Saturday, April 2, 2011

Me on Invincible Summer

Title: Invincible Summer
Author: Hannah Moskowitz
Release Date: April 19, 2011
Publisher: Simon Pulse (Simon & Schuster Imprint)

I've seen some reviews that start by saying the summary of the book coupled with the cover is a bit misleading, that it's not a fun happy-good-time contemporary summer romance YA novel. I agree, it's not.

Heart-wrenching and thought-provoking, Hannah Moskowitz shows us, through narrator Chase, how fragile family can be and what we'll do to try and keep it together during a teen boy's first brush with lust and love. The highs and lows of life don't just happen every day when teens are at school and parents are at work. Summer holidays are not exceptions. There is no sugar-coating.

It was such an emotional book, it felt like I was right there in that beach house listening to the arguments and the laughter, watching Gideon sigh, watching Claudia be Claudia, watching Chase and Noah struggle to be good brothers. I didn't cry at the end like some other readers, but I did feel drained and worn out. It was like an entire lifetime passed during those four summers.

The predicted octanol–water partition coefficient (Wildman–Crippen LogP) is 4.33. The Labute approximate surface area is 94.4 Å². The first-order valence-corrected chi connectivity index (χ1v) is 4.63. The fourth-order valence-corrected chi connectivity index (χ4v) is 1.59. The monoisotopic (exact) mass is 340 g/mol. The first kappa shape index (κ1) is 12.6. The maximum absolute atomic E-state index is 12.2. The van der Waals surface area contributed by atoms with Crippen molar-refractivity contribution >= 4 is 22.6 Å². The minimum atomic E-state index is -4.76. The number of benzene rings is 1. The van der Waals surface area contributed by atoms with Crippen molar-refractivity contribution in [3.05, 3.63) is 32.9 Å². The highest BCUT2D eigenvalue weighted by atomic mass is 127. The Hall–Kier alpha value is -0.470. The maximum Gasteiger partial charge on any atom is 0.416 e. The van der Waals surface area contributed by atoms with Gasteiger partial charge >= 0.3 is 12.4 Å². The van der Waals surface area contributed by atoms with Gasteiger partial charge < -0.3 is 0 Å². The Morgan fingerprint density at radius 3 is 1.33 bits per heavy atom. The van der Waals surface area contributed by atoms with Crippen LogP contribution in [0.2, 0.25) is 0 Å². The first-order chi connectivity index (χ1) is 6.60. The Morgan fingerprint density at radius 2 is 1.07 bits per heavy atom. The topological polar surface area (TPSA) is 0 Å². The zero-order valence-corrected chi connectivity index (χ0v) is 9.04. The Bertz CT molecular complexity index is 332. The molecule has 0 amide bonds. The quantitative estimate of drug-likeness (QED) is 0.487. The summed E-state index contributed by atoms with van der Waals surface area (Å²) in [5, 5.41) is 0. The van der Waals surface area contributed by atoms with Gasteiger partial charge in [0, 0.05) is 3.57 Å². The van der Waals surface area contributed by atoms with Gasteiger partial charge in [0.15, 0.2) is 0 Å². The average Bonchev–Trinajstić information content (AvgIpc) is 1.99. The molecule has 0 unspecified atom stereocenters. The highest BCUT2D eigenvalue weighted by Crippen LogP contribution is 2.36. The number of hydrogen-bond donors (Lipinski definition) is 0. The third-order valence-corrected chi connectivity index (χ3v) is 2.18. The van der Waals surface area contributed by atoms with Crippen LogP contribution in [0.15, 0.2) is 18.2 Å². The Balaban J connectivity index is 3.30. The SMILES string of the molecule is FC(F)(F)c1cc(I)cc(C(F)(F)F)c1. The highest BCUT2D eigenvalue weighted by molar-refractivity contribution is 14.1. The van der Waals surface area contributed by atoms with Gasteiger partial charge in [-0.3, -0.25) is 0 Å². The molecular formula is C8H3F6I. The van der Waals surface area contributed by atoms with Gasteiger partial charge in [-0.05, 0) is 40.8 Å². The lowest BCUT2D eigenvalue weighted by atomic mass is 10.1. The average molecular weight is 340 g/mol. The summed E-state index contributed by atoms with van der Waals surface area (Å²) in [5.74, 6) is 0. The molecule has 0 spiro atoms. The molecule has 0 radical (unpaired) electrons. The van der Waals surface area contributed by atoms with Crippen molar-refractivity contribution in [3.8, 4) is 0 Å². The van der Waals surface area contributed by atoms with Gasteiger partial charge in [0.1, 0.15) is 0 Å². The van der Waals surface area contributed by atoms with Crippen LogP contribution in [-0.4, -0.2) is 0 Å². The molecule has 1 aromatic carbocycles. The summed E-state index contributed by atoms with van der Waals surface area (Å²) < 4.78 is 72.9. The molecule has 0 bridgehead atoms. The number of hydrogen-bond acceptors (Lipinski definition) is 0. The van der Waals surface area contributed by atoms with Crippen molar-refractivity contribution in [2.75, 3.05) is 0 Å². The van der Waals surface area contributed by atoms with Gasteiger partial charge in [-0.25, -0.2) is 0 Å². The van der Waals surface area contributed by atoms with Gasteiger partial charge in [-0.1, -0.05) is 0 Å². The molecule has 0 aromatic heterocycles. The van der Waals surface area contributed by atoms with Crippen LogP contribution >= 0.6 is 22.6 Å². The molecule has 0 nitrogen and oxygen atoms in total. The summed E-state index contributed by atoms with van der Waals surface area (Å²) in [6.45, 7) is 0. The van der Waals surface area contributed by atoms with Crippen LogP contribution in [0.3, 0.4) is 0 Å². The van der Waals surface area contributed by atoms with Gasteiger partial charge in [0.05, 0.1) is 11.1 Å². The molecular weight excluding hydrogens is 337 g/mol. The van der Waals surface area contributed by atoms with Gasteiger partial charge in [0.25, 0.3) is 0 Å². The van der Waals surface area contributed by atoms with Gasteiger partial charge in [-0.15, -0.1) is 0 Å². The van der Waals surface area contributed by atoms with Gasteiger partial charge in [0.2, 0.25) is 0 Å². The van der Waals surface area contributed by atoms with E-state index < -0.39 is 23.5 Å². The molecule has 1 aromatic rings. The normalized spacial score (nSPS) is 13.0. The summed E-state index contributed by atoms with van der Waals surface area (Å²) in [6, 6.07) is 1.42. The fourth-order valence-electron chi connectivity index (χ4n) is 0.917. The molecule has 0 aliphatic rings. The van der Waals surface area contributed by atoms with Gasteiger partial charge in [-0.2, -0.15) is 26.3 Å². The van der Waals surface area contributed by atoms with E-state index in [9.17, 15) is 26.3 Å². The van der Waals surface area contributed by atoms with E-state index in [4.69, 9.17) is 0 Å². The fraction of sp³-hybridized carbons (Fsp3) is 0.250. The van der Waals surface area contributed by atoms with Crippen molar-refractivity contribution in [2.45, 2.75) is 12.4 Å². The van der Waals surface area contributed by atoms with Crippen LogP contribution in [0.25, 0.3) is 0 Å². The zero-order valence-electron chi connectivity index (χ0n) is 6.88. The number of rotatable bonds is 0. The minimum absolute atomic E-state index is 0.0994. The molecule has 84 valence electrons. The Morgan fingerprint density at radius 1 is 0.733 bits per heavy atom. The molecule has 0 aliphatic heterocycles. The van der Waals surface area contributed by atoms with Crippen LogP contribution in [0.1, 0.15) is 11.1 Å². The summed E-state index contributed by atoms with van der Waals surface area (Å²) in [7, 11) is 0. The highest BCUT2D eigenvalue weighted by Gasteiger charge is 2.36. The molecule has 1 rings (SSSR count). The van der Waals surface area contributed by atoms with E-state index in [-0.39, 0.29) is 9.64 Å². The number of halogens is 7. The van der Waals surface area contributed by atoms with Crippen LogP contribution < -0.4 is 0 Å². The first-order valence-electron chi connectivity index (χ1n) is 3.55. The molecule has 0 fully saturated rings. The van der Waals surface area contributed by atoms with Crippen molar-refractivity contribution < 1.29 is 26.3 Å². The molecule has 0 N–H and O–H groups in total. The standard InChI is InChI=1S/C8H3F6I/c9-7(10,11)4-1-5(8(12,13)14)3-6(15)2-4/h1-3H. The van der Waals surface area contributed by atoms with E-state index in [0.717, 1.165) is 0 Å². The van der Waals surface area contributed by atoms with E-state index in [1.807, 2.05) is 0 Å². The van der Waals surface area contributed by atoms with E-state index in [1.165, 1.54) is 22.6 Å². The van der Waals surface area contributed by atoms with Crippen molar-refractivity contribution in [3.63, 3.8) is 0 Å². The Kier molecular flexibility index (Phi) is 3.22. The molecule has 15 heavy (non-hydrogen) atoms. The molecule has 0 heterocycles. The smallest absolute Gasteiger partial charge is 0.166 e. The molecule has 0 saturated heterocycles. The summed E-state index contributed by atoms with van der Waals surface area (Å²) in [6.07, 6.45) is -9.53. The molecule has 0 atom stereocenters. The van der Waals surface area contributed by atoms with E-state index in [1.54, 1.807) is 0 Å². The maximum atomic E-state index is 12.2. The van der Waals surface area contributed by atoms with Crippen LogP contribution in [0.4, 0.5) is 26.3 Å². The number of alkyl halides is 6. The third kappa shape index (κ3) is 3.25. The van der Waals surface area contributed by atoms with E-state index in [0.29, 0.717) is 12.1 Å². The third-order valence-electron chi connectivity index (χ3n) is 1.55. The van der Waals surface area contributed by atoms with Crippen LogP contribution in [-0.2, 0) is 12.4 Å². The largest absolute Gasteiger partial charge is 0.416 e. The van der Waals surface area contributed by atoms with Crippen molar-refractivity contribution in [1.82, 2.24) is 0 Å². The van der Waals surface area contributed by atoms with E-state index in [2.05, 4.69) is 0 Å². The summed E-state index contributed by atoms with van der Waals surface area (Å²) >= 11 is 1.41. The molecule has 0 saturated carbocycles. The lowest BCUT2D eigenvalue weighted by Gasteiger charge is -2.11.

There's a bit of missing character growth between the summers, but that's not what we're meant to see. We're meant to see what the growth has created, how the characters have changed, how each summer has changed them, and who they have become.

I'm unsure on all the Albert Camus quotes that Moskowitz uses. I have a B.A. but I never had to read any Camus. I felt that some of the quotes went over my head, that I wasn't quite smart enough to read it, but Moskowitz said online how Camus, in her opinion, is a good philosopher for teenagers. Perhaps Chase and Noah were the kind of teens that needed a bit of existential philosophy in their lives and I wasn't. ;)

This book is very moving. It made me look at the little bits of their lives, the things that change in an instant and impact our lives in massive ways, and the giant big deals that have the ability to ruin us.

One thing I learned at the end of this book: not every family holiday is all fun and giggles, no summer is pain-free and sparkly with perfection, but it has the ability to make us stronger. To maybe even make us invincible.

2 comments:

  1. Great review! I love emotional and moving books so i'll have to check this one out sometime :)

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